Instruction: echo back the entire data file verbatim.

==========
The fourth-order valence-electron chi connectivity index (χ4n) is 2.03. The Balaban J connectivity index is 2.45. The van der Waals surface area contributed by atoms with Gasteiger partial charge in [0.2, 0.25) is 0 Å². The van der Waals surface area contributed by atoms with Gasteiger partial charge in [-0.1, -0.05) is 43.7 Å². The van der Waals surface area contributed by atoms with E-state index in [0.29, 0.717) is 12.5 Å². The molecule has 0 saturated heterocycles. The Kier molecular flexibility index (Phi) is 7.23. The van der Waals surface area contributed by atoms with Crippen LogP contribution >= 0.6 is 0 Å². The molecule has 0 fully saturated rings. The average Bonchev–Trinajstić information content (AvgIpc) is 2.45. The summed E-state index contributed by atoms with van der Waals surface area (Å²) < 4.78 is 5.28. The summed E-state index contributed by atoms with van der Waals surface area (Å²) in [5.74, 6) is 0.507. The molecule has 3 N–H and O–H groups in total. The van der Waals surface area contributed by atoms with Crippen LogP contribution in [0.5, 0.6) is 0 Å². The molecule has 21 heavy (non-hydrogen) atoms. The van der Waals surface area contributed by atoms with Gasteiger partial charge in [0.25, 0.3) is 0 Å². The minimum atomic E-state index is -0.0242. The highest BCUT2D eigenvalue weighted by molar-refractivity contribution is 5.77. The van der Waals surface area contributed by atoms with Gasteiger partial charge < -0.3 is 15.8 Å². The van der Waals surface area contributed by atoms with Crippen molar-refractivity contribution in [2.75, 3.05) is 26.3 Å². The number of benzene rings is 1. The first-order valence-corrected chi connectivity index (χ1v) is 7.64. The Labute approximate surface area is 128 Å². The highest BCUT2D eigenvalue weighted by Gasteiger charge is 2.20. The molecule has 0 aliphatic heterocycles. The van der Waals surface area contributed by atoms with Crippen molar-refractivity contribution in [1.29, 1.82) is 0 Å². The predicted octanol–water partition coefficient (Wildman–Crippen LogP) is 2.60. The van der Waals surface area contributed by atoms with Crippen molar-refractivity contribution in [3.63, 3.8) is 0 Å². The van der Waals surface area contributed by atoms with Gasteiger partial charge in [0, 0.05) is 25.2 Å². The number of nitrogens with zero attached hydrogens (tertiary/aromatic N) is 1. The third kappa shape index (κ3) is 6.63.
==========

The fourth-order valence-electron chi connectivity index (χ4n) is 2.03. The Balaban J connectivity index is 2.45. The van der Waals surface area contributed by atoms with Gasteiger partial charge in [0.2, 0.25) is 0 Å². The van der Waals surface area contributed by atoms with Gasteiger partial charge in [-0.1, -0.05) is 43.7 Å². The van der Waals surface area contributed by atoms with E-state index in [0.29, 0.717) is 12.5 Å². The molecule has 0 saturated heterocycles. The Kier molecular flexibility index (Phi) is 7.23. The van der Waals surface area contributed by atoms with Crippen LogP contribution >= 0.6 is 0 Å². The molecule has 0 fully saturated rings. The average Bonchev–Trinajstić information content (AvgIpc) is 2.45. The summed E-state index contributed by atoms with van der Waals surface area (Å²) < 4.78 is 5.28. The summed E-state index contributed by atoms with van der Waals surface area (Å²) in [5.74, 6) is 0.507. The molecule has 3 N–H and O–H groups in total. The van der Waals surface area contributed by atoms with Crippen LogP contribution in [0.5, 0.6) is 0 Å². The molecule has 21 heavy (non-hydrogen) atoms. The van der Waals surface area contributed by atoms with Gasteiger partial charge in [0.25, 0.3) is 0 Å². The minimum atomic E-state index is -0.0242. The highest BCUT2D eigenvalue weighted by molar-refractivity contribution is 5.77. The van der Waals surface area contributed by atoms with Gasteiger partial charge < -0.3 is 15.8 Å². The van der Waals surface area contributed by atoms with Crippen molar-refractivity contribution in [2.75, 3.05) is 26.3 Å². The number of benzene rings is 1. The first-order valence-corrected chi connectivity index (χ1v) is 7.64. The Labute approximate surface area is 128 Å². The highest BCUT2D eigenvalue weighted by Gasteiger charge is 2.20. The molecule has 0 aliphatic heterocycles. The van der Waals surface area contributed by atoms with Crippen molar-refractivity contribution in [1.29, 1.82) is 0 Å². The predicted octanol–water partition coefficient (Wildman–Crippen LogP) is 2.60. The van der Waals surface area contributed by atoms with Crippen molar-refractivity contribution in [3.63, 3.8) is 0 Å². The van der Waals surface area contributed by atoms with Gasteiger partial charge in [0, 0.05) is 25.2 Å². The number of nitrogens with zero attached hydrogens (tertiary/aromatic N) is 1. The third kappa shape index (κ3) is 6.63.